A publication of Appalachian Voices


A publication of Appalachian Voices

Inside Appalachian Voices

Voices from the Field: Citizen activists speak about what inspires them to stand up and take action

Lorelei Scarbro

Lorelei Scarbro is no stranger to the economic support coal mining has brought to West Virginia. Her grandfather, father, and husband were all underground miners. She is also no stranger to its downsides. Black lung made her a widow before she turned 50, and now the threat of mountaintop removal mining, slurry impoundments, coal dust, and tainted water loom heavy on her community of Rock Creek, W. Va. Now 54, Lorelei is one of the most dedicated coalfield activists in the fight to end mountaintop removal. She travels monthly to Washington to meet with legislators about critical legislation that would put a federal ban on valley fills, part of the process of mountaintop removal where literally tons of exploded mountain are deposited in mountain valleys as a crude, destructive form of “waste disposal.” Lorelei spoke with The Voice about mountaintop removal, activism, and what inspires her to fight.

AV: Why did you first decide to go to Washington to advocate for an end to mountaintop removal?
LS: I believe what is happening here [in central Appalachia] is a social justice issue and a crime against nature. I know the people in Washington, D.C., have the power to stop this. Unless we are there telling them how [mountaintop removal] impacts the lives of real living, breathing human beings, they don’t know. The coal industry tells them there are no people living in the area where they mine. But I say, we don’t live where they mine coal, they mine coal where we live.

AV: If your husband were alive, what do you think he would say about mountaintop removal coal mining?
LS: My husband was a very proud underground union coal miner and he was also very connected to and protective of this place. He loved the land and grew up living off it. He quit school when he was 16 years old to work in the mines to help his parents feed and clothe his brothers and his sister. He harvested coal because it was the only way to make a living, but he never did anything to harm the land. He would be outraged [about mountaintop removal] and very proud of me for the stand I have taken to protect the land he loved.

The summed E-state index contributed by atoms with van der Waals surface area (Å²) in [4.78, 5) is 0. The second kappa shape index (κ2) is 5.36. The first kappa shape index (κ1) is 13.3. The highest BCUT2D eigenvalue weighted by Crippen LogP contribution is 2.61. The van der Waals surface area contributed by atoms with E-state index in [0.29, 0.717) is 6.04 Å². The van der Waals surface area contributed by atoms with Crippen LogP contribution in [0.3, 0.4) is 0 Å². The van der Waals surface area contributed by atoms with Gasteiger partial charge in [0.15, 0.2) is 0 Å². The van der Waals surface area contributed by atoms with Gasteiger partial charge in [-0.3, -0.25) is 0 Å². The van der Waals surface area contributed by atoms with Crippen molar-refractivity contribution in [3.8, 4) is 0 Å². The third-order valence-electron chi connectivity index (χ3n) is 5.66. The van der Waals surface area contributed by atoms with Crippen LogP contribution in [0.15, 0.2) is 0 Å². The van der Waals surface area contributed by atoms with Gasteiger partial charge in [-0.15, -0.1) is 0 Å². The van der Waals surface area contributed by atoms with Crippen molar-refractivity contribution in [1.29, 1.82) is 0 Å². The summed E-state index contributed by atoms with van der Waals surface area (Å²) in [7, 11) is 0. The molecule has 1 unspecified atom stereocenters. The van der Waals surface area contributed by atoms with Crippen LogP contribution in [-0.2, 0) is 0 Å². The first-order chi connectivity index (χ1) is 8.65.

AV: How long have you been an activist?
LS: I started as a community activist on another issue in early 2001. The local Board of Education decided to implement a planned closure for our local high school. Some of my closest friends and I decided that was not a good idea and we engaged in a two and a half year battle to stop it. We won the battle and lost the war. Today, the coal company is removing the top of the mountain behind where the school used to sit.

AV: With difficulties, including threats and anger from your neighbors, why have you not just given up?
LS: I have a five-year-old granddaughter and it pains me to think of the quality of water she will have to drink and the air she will have to breathe when she is of child-bearing age if we don’t stop this. It is not about me. I have a responsibility to do all I can to leave this world a better place than I found it for her and the generations to come after me. That being said, I can’t stop.

AV: What is the best experience you have had during your time as an activist?
LS: Standing with Larry Gibson [a fellow coalfield activist] in D.C. on March 2, 2009…we turned and looked down the street to see 2,500 people coming toward us standing in solidarity against the evils that are inflicted upon us by the coal industry. Because of his 20+ years in this battle and all that he has sacrificed I told him, “Look what you have done.” Many of us would not have had the courage to do what we do without what [Larry] has done.

AV: What is the worst experience you have had during this time?
LS: I cannot think of any one incident but the hardest thing is watching people suffer adverse health effects due to coal.

I watched my husband struggle for every breath until his last with black lung, I have friends who live in communities where large numbers of them have terminal illnesses, and I fear for my own longevity because of water and air contamination.

AV: Who would you say is your hero or heroine, and why?
LS: The people who risk their lives expecting nothing in return to stop mountaintop removal. There are a lot of them but Larry Gibson in particular is my hero and the biggest man I have ever met.